Light Bomber and Reconnaissance Aircraft
SBD-5. The SBD-5 variant finally got what Downtless needed most - a more powerful engine. The aircraft was equipped with a Wright R-1820-60 Cyclone with a capacity of 1200 hp, but due to the increased weight of the equipment, the maximum speed increased by only 11 km / h, and the cruising speed even slightly decreased. External differences from older models boiled down to the absence of a carburetor air intake, a reduction in the hood flaps and a transfer of the engine cooling slot. The archaic telescopic sight was replaced with a new reflex sight. Suspension points were mounted on the wings for a pair of 58-gallon (219 L) drop tanks, which brought the reconnaissance range to 1,340 nautical miles (2,483 km).
The aircraft was produced in the amount of 2,965 cars (registration numbers from 10807 to 11066, from 28059 to 29213, from 35922 to 36421, from 36433 to 36932 and from 54050 to 54599) from February 1943 to April 1944. Douglas also produced 615 vehicles for the army under the designation A-24V (serial numbers 42-54285 to 54899). Sixty A-24Bs were later deemed redundant for the army and turned over to the navy, which reassigned them, presumably, to the air divisions of the Marine Corps.
SBD-5 entered the front in large numbers, quickly replacing old Dountless modifications during 1943. He was already in service with the strike divisions of the fleet when the carrier forces resumed offensive operations in the second half of 1943. It was planned in 1943 to replace the Downtless with the SB2C Helldiver in parts of the first line, but delays in Helldiver production forced the Dountless to remain at the front for the whole of 1943 and early 1944. During 1944, Curtiss SB2C Helldiver quickly succeeded Dountless in the naval service. No more flying from the decks of aircraft carriers. The Downtless moved to their base airfields, where they continued to increase their combat score and enemy losses.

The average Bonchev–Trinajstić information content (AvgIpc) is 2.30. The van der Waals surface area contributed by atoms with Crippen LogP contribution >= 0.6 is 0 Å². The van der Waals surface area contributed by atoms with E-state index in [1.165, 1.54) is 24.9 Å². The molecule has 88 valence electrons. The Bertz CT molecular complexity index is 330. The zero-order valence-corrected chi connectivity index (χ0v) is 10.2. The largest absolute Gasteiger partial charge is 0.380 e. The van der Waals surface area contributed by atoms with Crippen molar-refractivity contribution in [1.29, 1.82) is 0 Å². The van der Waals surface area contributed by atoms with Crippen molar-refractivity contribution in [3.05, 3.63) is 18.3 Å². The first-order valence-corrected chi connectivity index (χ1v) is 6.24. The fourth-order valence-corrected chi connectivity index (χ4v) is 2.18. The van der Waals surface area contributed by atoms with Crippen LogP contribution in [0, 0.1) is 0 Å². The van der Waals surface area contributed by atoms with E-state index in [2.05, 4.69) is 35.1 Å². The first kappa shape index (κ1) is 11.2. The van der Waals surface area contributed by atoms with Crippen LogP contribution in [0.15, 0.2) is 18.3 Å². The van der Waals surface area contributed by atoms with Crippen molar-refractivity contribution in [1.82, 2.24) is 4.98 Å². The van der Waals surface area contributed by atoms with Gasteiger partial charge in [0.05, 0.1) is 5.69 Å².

SBD-6. The latest version of Downtless, outwardly indistinguishable from the SBD-5, but received an even more powerful Wright R-1820-66 Cyclone engine - 1350 hp. became SBD-6. However, the maximum speed increased to 421.5 km/h was still clearly insufficient and too far from the needs of the fleet in 1943. Instead of non-metallic self-tightening fuel tanks, metal ones with a self-tightening layer appeared.
Only 450 cars were produced (reg. numbers from 54600 to 55049) before production was finally phased out. By the time deliveries began (March 18, 1944), the SBD-6 was deemed completely obsolete and all "sixths" were sent to the Coast Defense divisions, training bomber units, used as target towing vehicles or as auxiliary vehicles.
||10.06m (33 ft 0 in)
||12.65m (41 ft 6 in)
||30.19m² (325 ft²)
||3.94m (12 ft 11 in)
||2,964kg (6,335 lb)
|Maximum takeoff weight
||4,318kg (9,519 lb)
|Wright 9-cylinder radial, air cooled
||410 km/h (255 mph)
||4267 m (14,000 ft)
||7,680 m (25,200 ft)
||1,244 km (773 miles)
|Two forward firing
||2 x 12.7 mm (.50 in) machine guns
|Two on flexible mounts
||7.62 mm (.30 in) machine guns
|Under-fuselage mount for up to
||726 kg (1,600 lb)
|Carried on the wing
||295 kg (650 lb)
- "Encyclopedia of military engineering" /Aerospace Publising/
- "American warplanes of World War II" /under cor. David Donald/